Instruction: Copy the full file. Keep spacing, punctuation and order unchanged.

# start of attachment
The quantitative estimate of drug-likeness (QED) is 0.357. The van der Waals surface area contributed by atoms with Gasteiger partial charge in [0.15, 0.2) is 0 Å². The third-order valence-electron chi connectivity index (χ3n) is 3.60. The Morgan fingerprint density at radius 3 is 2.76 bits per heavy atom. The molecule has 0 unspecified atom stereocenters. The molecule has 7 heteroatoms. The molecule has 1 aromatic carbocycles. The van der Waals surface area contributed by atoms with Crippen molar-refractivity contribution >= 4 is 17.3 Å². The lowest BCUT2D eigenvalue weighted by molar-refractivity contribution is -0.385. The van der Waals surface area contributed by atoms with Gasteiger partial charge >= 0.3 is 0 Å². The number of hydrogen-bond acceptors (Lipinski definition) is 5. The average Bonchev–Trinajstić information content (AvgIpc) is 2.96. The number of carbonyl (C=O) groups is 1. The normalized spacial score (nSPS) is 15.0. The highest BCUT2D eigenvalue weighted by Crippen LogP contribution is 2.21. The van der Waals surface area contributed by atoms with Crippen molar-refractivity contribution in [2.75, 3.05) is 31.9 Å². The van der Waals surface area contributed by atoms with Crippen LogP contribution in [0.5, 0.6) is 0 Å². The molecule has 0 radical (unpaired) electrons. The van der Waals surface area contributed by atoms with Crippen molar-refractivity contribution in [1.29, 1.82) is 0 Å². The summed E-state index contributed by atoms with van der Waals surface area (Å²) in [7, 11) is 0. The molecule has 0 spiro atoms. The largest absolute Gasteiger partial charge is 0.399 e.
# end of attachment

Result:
The quantitative estimate of drug-likeness (QED) is 0.357. The van der Waals surface area contributed by atoms with Gasteiger partial charge in [0.15, 0.2) is 0 Å². The third-order valence-electron chi connectivity index (χ3n) is 3.60. The Morgan fingerprint density at radius 3 is 2.76 bits per heavy atom. The molecule has 0 unspecified atom stereocenters. The molecule has 7 heteroatoms. The molecule has 1 aromatic carbocycles. The van der Waals surface area contributed by atoms with Crippen molar-refractivity contribution >= 4 is 17.3 Å². The lowest BCUT2D eigenvalue weighted by molar-refractivity contribution is -0.385. The van der Waals surface area contributed by atoms with Gasteiger partial charge >= 0.3 is 0 Å². The number of hydrogen-bond acceptors (Lipinski definition) is 5. The average Bonchev–Trinajstić information content (AvgIpc) is 2.96. The number of carbonyl (C=O) groups is 1. The normalized spacial score (nSPS) is 15.0. The highest BCUT2D eigenvalue weighted by Crippen LogP contribution is 2.21. The van der Waals surface area contributed by atoms with Crippen molar-refractivity contribution in [2.75, 3.05) is 31.9 Å². The van der Waals surface area contributed by atoms with Crippen LogP contribution in [0.5, 0.6) is 0 Å². The molecule has 0 radical (unpaired) electrons. The van der Waals surface area contributed by atoms with Crippen molar-refractivity contribution in [1.29, 1.82) is 0 Å². The summed E-state index contributed by atoms with van der Waals surface area (Å²) in [7, 11) is 0. The molecule has 0 spiro atoms. The largest absolute Gasteiger partial charge is 0.399 e.